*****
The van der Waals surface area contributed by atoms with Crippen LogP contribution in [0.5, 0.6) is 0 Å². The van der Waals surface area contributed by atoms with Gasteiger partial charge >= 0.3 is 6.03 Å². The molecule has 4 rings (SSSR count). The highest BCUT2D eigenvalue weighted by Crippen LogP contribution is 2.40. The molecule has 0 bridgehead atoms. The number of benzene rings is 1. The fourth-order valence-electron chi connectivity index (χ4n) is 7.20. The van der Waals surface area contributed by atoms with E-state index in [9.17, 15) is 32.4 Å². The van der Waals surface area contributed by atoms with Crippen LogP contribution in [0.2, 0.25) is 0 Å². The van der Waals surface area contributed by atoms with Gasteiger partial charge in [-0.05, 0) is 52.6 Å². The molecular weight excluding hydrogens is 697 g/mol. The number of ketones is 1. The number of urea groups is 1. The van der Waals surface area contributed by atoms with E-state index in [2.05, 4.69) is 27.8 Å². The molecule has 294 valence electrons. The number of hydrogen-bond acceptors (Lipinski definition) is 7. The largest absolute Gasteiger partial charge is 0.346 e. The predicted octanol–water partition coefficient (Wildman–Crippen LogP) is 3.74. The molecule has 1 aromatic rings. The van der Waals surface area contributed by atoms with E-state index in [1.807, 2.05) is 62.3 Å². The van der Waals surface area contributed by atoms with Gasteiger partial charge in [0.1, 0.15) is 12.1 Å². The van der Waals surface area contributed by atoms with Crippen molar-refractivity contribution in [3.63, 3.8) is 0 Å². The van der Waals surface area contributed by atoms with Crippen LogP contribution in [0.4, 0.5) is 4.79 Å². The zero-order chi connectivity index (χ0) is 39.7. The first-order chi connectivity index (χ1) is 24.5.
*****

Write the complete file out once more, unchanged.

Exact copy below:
The van der Waals surface area contributed by atoms with Crippen LogP contribution in [0.5, 0.6) is 0 Å². The van der Waals surface area contributed by atoms with Gasteiger partial charge >= 0.3 is 6.03 Å². The molecule has 4 rings (SSSR count). The highest BCUT2D eigenvalue weighted by Crippen LogP contribution is 2.40. The molecule has 0 bridgehead atoms. The number of benzene rings is 1. The fourth-order valence-electron chi connectivity index (χ4n) is 7.20. The van der Waals surface area contributed by atoms with E-state index in [9.17, 15) is 32.4 Å². The van der Waals surface area contributed by atoms with Crippen LogP contribution in [0.2, 0.25) is 0 Å². The van der Waals surface area contributed by atoms with Gasteiger partial charge in [-0.05, 0) is 52.6 Å². The molecular weight excluding hydrogens is 697 g/mol. The number of ketones is 1. The number of urea groups is 1. The van der Waals surface area contributed by atoms with E-state index in [2.05, 4.69) is 27.8 Å². The molecule has 294 valence electrons. The number of hydrogen-bond acceptors (Lipinski definition) is 7. The largest absolute Gasteiger partial charge is 0.346 e. The predicted octanol–water partition coefficient (Wildman–Crippen LogP) is 3.74. The molecule has 1 aromatic rings. The van der Waals surface area contributed by atoms with E-state index in [1.807, 2.05) is 62.3 Å². The van der Waals surface area contributed by atoms with Gasteiger partial charge in [0.1, 0.15) is 12.1 Å². The van der Waals surface area contributed by atoms with Crippen molar-refractivity contribution in [3.63, 3.8) is 0 Å². The van der Waals surface area contributed by atoms with Crippen LogP contribution in [0.4, 0.5) is 4.79 Å². The zero-order chi connectivity index (χ0) is 39.7. The first-order chi connectivity index (χ1) is 24.5.